Keion Brooks's Versatility Will Be Valued on a Reloaded Kentucky Roster

Next up in our freshman intro series is Keion Brooks, who should be able to help Kentucky in a number of ways this winter.
By Emily Caron ,

In the one-and-done era, college basketball fans have grown accustomed to having to get to know a slew of new, highly-touted names and faces each season, many of whom will spend just one year on campus before moving on to the NBA. In 2019, six of the top 10 NBA draft picks were one-and-done, and eight of the 14 lottery picks overall. Not all elite freshmen will pan out, but history dictates that many of them will help headline the sport for the next year—and, for some, maybe even beyond. Just look at last year’s group of rookies we profiled: Tre Jones, Ashton Hagans, Jalen Smith and Devon Dotson lead a whopping 12 former 2018 five-stars back for a sophomore season.

With all of that in mind, SI.com will be introducing you to the top incoming freshmen in college basketball for 2019–20 and breaking down the impact those players could have. The rankings are according to RSCI Hoops, a composite that averages from 25 different expert top-100 lists. Next up is the No. 24 overall recruit, Kentucky's Keion Brooks. You can view all of the profiles to date here.

What He Means for Kentucky’s Recruiting Class

At 6’7”, Brooks is one of four small forwards in an incoming Kentucky class talented enough to knock Duke out of the top-two of 247Sports's composite recruiting class rankings for the first time since 2013. An Indiana native, Brooks was long thought to be leaning toward his home state Hoosiers before committing to Calipari. The loaded group coming to Lexington features Brooks, four-star wings Johnny Juzang (No. 34)—who also plays the two slot—and Dontaie Allen (No. 92), five-star combo guard Tyrese Maxey (No. 10) and fellow five-star small forward Kahlil Whitney (No. 11). Add in grad transfer Nate Sestina from Bucknell and Calipari should have no trouble reloading. After leading Indiana's La Lumiere School to a 28­–0 record his senior year, Brooks brings additional depth to the Wildcats frontcourt rotation and a capable spurt scorer to a team that will hopefully find its footing a little sooner than last season’s squad.

How He Fits

The Wildcats will have a few familiar faces returning to the floor, including EJ Montgomery, Nick Richards, Immanuel Quickley and Ashton Hagans. With Hagans running point with a season of experience under his belt and an arsenal of weapons at his disposal, expect excellent distribution to talented group of versatile scorers, including Brooks. An athletic asset, Brooks does the bulk of his damage as a sort of face-up shooter who makes high-energy plays. He’s a relentless rebounder and a threat for put-backs and dunks, and also brings an improving mid-range game. There is, however, still work to be done on Brooks’s three-point shooting. He’ll hit the open threes on occasion, but Brooks lacks a consistency that he’ll need to be a legitimate perimeter threat in the college game. With Maxey, a prototypical Calipari guard—athletic, fast and physical—likely slotting in at the two and Juzang’s sharpshooting around, there’s not as much need for Brooks to do serious damage from deep. His shot from the arc will develop with time but until then he’ll provide points in the paint, finish around the rim, defend well and make plays on that end.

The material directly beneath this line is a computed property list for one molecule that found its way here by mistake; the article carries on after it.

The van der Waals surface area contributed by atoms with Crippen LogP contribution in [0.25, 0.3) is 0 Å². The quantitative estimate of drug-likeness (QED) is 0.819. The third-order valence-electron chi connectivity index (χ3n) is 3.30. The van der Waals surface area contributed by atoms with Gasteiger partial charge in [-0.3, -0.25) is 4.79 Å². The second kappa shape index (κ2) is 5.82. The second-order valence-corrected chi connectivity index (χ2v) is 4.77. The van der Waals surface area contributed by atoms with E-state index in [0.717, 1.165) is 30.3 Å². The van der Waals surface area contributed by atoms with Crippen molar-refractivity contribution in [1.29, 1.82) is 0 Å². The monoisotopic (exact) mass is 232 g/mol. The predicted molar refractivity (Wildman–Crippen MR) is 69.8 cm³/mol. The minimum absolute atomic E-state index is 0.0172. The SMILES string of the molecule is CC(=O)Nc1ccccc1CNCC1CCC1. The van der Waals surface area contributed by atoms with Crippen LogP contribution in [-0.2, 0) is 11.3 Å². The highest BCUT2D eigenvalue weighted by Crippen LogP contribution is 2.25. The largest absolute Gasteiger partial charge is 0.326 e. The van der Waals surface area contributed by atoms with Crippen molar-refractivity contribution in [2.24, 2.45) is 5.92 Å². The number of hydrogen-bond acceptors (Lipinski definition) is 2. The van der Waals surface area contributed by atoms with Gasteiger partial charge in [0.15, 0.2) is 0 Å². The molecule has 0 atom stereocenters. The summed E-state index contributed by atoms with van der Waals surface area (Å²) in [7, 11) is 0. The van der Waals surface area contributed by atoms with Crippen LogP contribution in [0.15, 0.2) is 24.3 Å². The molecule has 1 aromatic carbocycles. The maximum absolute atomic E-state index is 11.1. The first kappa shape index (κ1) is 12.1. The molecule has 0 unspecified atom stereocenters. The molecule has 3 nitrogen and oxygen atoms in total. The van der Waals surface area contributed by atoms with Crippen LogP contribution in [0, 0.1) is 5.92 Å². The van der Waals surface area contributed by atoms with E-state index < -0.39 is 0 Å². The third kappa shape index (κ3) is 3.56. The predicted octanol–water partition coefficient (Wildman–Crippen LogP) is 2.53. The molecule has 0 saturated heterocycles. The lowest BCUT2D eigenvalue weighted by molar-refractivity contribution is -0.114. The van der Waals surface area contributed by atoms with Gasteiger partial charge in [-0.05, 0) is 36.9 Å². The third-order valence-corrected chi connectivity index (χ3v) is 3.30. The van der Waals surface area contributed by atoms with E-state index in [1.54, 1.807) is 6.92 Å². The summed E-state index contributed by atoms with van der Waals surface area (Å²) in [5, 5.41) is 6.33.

While Whitney will likely fill the hole Keldon Johnson left attacking the basket off the bat, Brooks adds depth both at wing and to a solid frontcourt. With Montgomery, Richards, Sestina and Allen all also competing for time up front, he’ll be fighting for playing time in a tough rotation, but Brooks will still see the floor. The newcomer provides a strong all-around option for Calipari to use at the three or the four, doubling as a strong rim protector and a scoring threat in the paint. He provides a little more length than Allen, Juzang or Whitney, but will need to bulk up to survive the physicality of the college game. The plus side is that Brooks should have the flexibility to slide into a small-ball lineup or use his scoring and defensive abilities to help further away from the basket, depending on how Calipari chooses to play it. The Fort Wayne, Ind. wing is quick and capable, as is the rest of this year’s Wildcat crew, and should provide instant upside in a more prototypical three-slot while his range widens.

Importance to Kentucky's Success/Team Outlook

Gone are three starters from last season’s starting five and all of the team’s double-digit scorers. But with a strong incoming five-man class, Calipari has depth to lean on until he settles on his best lineup. Expected to be an instant-impact contributor, Brooks brings a versatility that will serve the Wildcats well. Kentucky brings back an experienced floor general in Hagans, which hopefully means a more seamless offensive transition for the new group of talented scorers on the floor alongside him. With Montgomery, Richards and Sestina bringing experience to a young frontcourt, Kentucky has unsurprisingly set itself up for another successful season and a deep March Madness run next spring.

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